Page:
The Car Toon Spin ride is in Toontown where we had lunch. The food was basically fast food pizza. It was ok, it had corn on it. My sister and I went on this ride and it was a really long wait – they said 15 or 20 but it was really 30 or 35. We were pretty much the only kids on the ride. It is where you get in the car and you go into different rooms and you can control how much you spin by steering it. We switched off spinning our car in each room.
I loved Haunted Mansion, even though it was all in Japanese. It was fun because it was different than ours at home. The dining room in Tokyo has a messed up table and no hidden Mickey. The ride felt longer. It was darker and the story of the ride was different.
Kate says: I thought it was a lot better than Disneyland at home. Big Thunder Mountain was longer and had bigger drops. It was my favorite. Smash Mountain also had an extra drop and there is almost no time outside (it is also interesting that the “log” you ride in is wider to seat two people in each spot and has a waist bar to hold you in place – ed. note).
Pirates of the Caribbean was just ok because there is only one drop on the ride. I enjoyed this Haunted Mansion – it was darker, longer and a bit more scary.
Two day consecutive “Passport” which does not allow park hopping but just one park per day was $458 total (two adults, one teen and one child). It took us about 40 minutes to go from our subway stop (Tsukishima -Y21) fairly close actually to Shin-kiba (Y24) where we transfer to the JR train line to go two stops to Maihama. From there you can pay and ride the Disney Tram line to Disney Sea (about a mile away) or just walk to Tokyo Disneyland.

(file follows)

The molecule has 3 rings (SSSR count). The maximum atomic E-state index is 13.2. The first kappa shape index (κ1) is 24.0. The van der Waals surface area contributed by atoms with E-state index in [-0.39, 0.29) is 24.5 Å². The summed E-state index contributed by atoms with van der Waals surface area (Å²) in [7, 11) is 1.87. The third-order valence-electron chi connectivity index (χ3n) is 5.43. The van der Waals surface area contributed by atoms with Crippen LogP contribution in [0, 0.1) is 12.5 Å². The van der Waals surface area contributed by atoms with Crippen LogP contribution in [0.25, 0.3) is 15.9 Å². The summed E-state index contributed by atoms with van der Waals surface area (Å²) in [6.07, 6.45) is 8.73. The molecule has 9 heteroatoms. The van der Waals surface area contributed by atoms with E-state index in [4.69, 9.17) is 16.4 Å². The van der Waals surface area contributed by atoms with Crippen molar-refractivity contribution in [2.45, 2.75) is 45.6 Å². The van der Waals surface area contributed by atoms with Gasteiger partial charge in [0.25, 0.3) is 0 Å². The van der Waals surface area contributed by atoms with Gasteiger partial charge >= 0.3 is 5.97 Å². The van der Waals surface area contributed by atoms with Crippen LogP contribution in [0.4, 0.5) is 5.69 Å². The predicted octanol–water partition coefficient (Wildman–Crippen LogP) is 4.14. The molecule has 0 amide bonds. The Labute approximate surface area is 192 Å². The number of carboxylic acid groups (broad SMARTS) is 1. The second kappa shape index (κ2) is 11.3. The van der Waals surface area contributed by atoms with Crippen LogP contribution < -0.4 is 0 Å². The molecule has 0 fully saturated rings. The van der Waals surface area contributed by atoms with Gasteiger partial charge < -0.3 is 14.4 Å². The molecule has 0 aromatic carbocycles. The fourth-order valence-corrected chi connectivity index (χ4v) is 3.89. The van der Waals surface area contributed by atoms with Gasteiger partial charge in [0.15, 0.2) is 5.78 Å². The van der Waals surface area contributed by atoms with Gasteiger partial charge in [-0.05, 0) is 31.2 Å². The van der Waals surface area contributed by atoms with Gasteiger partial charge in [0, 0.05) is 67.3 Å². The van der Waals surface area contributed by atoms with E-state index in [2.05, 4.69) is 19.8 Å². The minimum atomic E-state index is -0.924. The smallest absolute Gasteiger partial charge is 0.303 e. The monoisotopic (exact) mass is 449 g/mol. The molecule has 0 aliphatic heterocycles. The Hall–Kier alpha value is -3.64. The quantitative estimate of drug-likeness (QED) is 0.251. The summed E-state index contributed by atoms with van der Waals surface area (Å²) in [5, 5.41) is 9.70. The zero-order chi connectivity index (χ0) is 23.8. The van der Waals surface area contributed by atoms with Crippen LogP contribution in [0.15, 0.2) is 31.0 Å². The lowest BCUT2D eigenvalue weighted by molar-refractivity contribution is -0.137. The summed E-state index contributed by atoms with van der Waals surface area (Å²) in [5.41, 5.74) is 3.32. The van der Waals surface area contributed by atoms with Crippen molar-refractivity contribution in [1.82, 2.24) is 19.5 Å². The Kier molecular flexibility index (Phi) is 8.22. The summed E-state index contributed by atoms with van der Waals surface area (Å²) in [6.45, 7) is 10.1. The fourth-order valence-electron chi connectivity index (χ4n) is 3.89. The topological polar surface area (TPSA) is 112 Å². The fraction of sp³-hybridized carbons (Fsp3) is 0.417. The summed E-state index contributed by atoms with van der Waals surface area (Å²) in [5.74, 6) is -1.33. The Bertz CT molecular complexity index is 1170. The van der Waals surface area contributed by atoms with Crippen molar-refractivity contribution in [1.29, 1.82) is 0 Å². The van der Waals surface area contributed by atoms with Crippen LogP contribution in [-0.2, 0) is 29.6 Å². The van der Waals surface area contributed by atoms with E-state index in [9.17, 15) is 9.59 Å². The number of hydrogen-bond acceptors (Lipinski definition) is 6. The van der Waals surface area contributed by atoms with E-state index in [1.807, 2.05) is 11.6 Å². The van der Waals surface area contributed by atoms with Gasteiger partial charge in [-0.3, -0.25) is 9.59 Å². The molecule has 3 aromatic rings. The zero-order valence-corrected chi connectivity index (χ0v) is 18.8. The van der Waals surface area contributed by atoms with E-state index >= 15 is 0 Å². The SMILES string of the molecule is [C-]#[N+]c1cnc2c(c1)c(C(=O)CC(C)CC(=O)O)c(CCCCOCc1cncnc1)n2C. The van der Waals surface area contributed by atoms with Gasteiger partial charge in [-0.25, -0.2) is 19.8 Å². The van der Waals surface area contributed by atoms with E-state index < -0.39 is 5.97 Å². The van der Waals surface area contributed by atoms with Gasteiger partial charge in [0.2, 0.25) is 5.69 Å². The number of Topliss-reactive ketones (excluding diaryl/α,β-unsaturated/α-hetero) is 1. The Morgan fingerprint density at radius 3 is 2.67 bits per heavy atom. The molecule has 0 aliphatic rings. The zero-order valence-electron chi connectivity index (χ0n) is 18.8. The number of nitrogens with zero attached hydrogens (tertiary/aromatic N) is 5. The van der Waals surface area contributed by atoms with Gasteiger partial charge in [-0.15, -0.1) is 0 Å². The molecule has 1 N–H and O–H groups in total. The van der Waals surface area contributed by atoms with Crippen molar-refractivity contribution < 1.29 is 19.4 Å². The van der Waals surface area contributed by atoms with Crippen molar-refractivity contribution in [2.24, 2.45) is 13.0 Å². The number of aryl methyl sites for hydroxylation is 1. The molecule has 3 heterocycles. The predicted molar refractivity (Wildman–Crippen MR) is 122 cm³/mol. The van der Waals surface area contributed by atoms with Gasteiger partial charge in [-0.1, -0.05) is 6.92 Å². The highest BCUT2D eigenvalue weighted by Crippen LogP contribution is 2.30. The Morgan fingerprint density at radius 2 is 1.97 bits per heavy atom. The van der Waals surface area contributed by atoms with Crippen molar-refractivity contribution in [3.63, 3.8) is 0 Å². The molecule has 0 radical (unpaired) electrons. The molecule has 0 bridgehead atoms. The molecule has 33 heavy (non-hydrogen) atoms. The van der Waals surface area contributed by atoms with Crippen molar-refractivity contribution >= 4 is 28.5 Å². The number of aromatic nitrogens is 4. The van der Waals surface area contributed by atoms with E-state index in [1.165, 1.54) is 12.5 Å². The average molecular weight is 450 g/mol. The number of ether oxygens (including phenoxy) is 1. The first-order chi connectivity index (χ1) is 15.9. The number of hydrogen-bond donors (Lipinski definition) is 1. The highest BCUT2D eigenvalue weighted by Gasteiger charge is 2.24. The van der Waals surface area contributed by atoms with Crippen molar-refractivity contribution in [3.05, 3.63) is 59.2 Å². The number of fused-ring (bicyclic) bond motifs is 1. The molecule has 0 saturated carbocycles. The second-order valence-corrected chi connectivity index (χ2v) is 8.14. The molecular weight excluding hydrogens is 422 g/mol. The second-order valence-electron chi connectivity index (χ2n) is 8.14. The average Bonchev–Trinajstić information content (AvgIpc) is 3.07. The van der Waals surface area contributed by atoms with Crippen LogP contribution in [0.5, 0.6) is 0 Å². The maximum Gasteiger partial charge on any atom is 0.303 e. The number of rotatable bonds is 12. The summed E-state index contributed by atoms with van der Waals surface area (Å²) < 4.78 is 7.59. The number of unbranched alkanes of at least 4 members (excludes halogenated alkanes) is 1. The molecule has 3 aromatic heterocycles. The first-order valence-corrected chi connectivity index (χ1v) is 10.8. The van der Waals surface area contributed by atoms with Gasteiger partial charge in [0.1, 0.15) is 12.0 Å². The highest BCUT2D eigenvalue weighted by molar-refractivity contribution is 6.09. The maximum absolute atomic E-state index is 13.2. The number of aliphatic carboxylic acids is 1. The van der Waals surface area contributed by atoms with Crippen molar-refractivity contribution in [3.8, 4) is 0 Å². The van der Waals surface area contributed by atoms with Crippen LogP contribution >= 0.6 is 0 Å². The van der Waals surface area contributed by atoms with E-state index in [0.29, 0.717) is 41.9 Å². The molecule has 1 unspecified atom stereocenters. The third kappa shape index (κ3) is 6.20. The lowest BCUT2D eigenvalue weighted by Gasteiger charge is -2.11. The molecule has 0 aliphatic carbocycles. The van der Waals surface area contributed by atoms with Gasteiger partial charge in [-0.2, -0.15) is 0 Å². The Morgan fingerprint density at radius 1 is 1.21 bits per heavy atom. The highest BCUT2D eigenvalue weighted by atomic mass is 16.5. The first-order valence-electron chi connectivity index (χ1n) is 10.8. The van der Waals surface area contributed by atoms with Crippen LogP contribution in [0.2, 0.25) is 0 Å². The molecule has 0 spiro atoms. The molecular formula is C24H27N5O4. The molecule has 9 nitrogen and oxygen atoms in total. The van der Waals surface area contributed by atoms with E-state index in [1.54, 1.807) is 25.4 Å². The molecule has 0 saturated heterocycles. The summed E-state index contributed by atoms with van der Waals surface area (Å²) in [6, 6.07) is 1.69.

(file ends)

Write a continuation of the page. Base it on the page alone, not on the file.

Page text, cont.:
We found it to be (on two week days in late May) to be not crowded by Disney standards. Both parks have lots of open spaces, the walking avenues are amazingly wide and well planned compared to the LA parks. At both parks there are rides that run out of FastPasses and by the end of the day have 90 minute wait times so, as usual, you have to start early if you want to hit everything. At Disney Sea was managed to ride Journey to the Center of the Earth three times, road Indiana Jones twice and did everything we wanted, including watch a bit of Fantasmic, but didn’t bother to stay for the fireworks.
Food was priced with the usual Disney premiums as in LA. But merchandise, we felt, was less expensive. Disney Sea is home to Duffy. It is a stuffed generic looking bear and it is huge here. It seems like everyone is carrying a stuffed Duffy (or the companion merchandised StellaLou rabbit), Duffy coin purse or Duffy ears (which Kate bought). Most of the merchandise stores in the Park are nothing but Duffy – and each one was full of shoppers.
The other interesting thing that we saw was that people here love to dress a like. Not just family reunion shirts or ‘neon color so we can always find you in a crowd’ shirts, but really intentionally dressing alike. We saw dozens and dozens of groups of friends dressed the same and families wearing the same outfits. This was on top of hundreds of school kids who are all dressed in their school uniforms.
Easter is still alive and well in Tokyo. This is an interesting occurrence since it is not really celebrated here, as we understand it, but here in May at Disney Easter in still in full bloom. Not sure why other than it is cute marketing spurring the sale of StellaLou and lots of bunny ears rather than Mickey Ears (which do not seem to be a huge deal here).
Lastly, the Electric Parade was fantastic. We have never been that impressed with other versions we have seen but this was pretty stunning. The coolness of it all plus such a big parade route with wide areas made it possible for us to have a seat on a planter bench (Disney employee sanctioned – unlike at Disneyland LA where anytime you sit you feel you are breaking a rule somehow).